Living in NYC, busyness is ubiquitous. Everything moves at a quick pace and everyone has packed schedules (or a least says they do), bouncing around from one place or task to the next. But this frenetic lifestyle can be detrimental to mental health, leading to increased levels of stress and fatigue and decreased levels of happiness and relationships. ‘Downtime’ is considered a break from being busy— a hiatus from the more physically and mentally demanding tasks. Brain downtime like meditation and yoga has shown to increase creativity, productivity, attention, and motivation. So for optimal performance, we should be scheduling in some downtime tasks like a 'movement break' to boost physical, mental, and emotional states.
Busy bodies usually need some TLC in target areas such as the jaw, neck, shoulders, lower back, hips, and mind. By slowing down and moving mindfully, you’ll get present, refreshed, and ready to more efficiently tackle that next task. Connecting the breath with the body, this quick sequence of yoga poses will stretch and tone to reverse negative effects of work-related stress.
Let’s begin in an easy pose to melt stress away…
Child’s Pose + Yogi’s Breath
Child’s pose is a great way to start your quick practice since it’s grounding, introspective, and calming. This pose will help set a solid foundation mentally for the rest of your practice as you bring your attention to the present and let go of anything else. Stay here for about 1 minute, soaking in all of the relaxing properties and gentle stretch of this pose. Remember to loosen the jaw from clenching, letting tension from the day dissolve.
Tune into your breath with a slow deep inhale followed by a slow deep exhale. Remain aware of your breath and keep with this yogi breath throughout the rest of the sequence. Slow controlled breathing has the ability to lower stress levels even further and this meditative state will help let go of any distractions or stressors from the day.
Target areas: Hips, Shoulders, Lower Back, Knees, Mind, Nervous System
Cat // Cow
Transitioning through Cat & Cow Poses should feel great for those used to sitting at a desk all day. These poses help to relieve the pain associated with “tech neck”. Make sure to align shoulders right above wrists, and hips right above knees. Keep flowing through the two poses for about 10 rounds.
Target areas: Chest, Shoulders, Neck, Wrists, Upper back
Downward Dog // Down Dog Split
Downward Dog Pose is considered an inversion and it is great for centering the mind and for energizing and rejuvenating the whole body. Spread the fingers wide to activate the hands and release any tension. Stay in Downward Dog for about 10 deep breaths before lifting one leg towards the sky with the foot flexed into Down Dog Split (aka 3-Legged Dog). These poses will gently strengthen and stretch the shoulders, arms, wrists, calves, hamstrings, ankles, back, and neck.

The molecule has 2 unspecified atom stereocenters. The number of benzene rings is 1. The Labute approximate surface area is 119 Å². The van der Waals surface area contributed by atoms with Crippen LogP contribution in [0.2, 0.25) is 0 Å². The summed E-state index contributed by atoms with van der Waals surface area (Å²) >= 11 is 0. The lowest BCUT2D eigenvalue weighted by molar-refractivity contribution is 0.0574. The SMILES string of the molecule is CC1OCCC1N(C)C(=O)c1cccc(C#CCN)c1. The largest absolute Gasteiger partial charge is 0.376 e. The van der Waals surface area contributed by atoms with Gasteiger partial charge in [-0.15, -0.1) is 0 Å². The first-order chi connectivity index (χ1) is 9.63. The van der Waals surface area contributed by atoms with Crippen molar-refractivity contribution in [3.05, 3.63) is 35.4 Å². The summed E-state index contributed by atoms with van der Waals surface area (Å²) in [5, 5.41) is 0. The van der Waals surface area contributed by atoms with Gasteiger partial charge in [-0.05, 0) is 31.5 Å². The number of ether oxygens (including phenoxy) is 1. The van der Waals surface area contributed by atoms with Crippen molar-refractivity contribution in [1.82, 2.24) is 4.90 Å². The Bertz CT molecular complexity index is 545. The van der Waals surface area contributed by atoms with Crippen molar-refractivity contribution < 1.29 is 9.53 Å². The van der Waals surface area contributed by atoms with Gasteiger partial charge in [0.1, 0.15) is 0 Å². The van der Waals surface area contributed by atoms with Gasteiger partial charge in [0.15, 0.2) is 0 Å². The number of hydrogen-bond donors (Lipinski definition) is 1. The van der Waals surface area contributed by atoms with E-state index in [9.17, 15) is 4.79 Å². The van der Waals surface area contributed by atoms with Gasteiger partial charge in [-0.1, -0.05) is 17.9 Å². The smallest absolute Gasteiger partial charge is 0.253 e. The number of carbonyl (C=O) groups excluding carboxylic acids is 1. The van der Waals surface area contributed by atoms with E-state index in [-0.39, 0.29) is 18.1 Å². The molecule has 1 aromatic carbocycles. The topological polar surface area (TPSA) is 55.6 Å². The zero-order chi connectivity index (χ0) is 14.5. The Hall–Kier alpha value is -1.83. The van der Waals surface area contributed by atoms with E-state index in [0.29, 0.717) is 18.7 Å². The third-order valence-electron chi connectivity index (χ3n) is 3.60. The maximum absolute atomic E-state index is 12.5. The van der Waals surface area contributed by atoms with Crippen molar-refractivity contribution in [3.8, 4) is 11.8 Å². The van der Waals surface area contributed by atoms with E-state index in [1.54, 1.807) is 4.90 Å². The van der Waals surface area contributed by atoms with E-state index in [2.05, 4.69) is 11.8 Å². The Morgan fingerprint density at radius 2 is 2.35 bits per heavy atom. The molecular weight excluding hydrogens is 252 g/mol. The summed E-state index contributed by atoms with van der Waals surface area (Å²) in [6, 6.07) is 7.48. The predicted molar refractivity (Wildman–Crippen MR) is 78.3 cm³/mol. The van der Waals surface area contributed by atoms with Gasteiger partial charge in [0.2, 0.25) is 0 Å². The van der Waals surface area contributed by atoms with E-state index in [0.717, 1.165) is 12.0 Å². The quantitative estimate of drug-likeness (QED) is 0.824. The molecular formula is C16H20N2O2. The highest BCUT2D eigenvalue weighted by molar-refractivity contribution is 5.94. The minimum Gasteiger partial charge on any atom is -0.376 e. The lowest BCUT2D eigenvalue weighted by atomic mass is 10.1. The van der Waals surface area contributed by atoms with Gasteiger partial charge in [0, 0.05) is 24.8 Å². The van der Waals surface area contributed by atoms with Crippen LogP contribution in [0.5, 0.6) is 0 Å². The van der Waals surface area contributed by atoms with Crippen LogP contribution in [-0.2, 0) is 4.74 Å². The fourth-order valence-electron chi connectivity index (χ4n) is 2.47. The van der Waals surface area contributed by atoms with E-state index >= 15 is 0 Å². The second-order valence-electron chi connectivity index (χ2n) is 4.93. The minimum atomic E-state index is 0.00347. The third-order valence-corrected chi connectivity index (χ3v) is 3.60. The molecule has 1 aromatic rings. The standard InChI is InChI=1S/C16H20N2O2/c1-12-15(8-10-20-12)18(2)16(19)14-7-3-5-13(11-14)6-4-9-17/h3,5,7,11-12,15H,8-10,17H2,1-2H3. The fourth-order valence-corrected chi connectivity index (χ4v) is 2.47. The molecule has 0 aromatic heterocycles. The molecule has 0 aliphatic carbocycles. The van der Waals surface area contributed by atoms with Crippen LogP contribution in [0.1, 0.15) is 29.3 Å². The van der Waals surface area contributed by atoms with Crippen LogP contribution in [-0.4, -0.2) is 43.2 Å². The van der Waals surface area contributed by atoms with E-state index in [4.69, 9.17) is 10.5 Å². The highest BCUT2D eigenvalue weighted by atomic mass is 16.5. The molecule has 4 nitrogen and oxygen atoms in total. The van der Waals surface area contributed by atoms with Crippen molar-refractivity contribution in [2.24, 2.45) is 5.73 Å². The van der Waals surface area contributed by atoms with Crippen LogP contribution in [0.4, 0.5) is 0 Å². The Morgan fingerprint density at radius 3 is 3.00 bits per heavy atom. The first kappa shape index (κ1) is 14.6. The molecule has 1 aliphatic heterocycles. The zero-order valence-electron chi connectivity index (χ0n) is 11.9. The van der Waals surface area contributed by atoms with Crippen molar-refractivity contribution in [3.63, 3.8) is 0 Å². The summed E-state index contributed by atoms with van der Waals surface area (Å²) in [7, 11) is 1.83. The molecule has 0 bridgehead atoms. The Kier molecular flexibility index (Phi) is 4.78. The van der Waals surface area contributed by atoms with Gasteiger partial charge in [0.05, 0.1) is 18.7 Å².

Target areas: Entire Body
Low Lunge // Low Lunge Twist
On an inhale in Low Lunge, lift the arms up overhead and find length through the side-body. Let the hips naturally gravitate towards the ground to open deeper through the hip flexor.
To enter the rejuvenating spinal twist, use an exhale to guide your torso open to the right side. Hook the left hand to outside of the right knee and reach the right arm back behind you as you gently gaze past the right fingertips. Stay here for about 6 deep rounds of breath.
Target areas: Back, abdomen, hips
High Lunge (interlacing hands behind back)
From High Lunge (aka Crescent Lunge), interlace the hands behind the back and reach the hands down then away from the body. As the shoulders and chest open, work on letting the shoulders relax downwards (away from the ears) and gaze slightly upwards. This pose is an ultimate counter to sitting in a chair all day as it strengthens the legs while stretching the shoulders and hips.
Target areas: Shoulders, chest, back, hips, legs
Wide-Legged Forward Fold
Wide Legged Forward Fold gently stretches the back as you find length from the base of the spine and the crown of the head extends towards the ground. This action will also help relax the neck and the pose will provide a hamstring and back stretch. Hold here, deeply inhaling and exhaling for about 10 rounds of breath.
Target areas: Legs, hips, back, neck
Remember to repeat direction-specific poses on both sides. Feel free to end your practice in a bound angle savasana (as shown in title image) by simply bringing the soles of the feet to touch, letting the knees splay open, and lying back for the few last moments of bliss to soak in your practice benefits. And if you happen to have more than 5 minutes, try this guided 15 minute yoga flow crafted specifically for busy people. Your body and mind will thank you— happy practicing!
Extra Reading & Interesting Info:
You would be better off taking a break for health reasons, and chances are you actually do have the time to practice yoga for 5 minutes. One of the most common excuses from people that want to practice yoga but can’t is, “I’m too busy” or “I don’t have time”. Interestingly though, research suggests that we aren’t always as busy as we claim. The fact that we tend to perpetuate busyness even when we’re not is partly due to appearance. In the U.S., busyness has come to be viewed as a status symbol because time holds value (i.e., "time is money"). If an individual is in demand with less available time, that seemingly affects their significance with higher perceived busyness equating to higher perceived importance. In other words, without even knowing it, we have a tendency to try to portray ourselves as being busier to subconsciously (and in some cases consciously) seem more important. So hone your philosophical yoga practice by laying down the ego and take that break for a little self-care.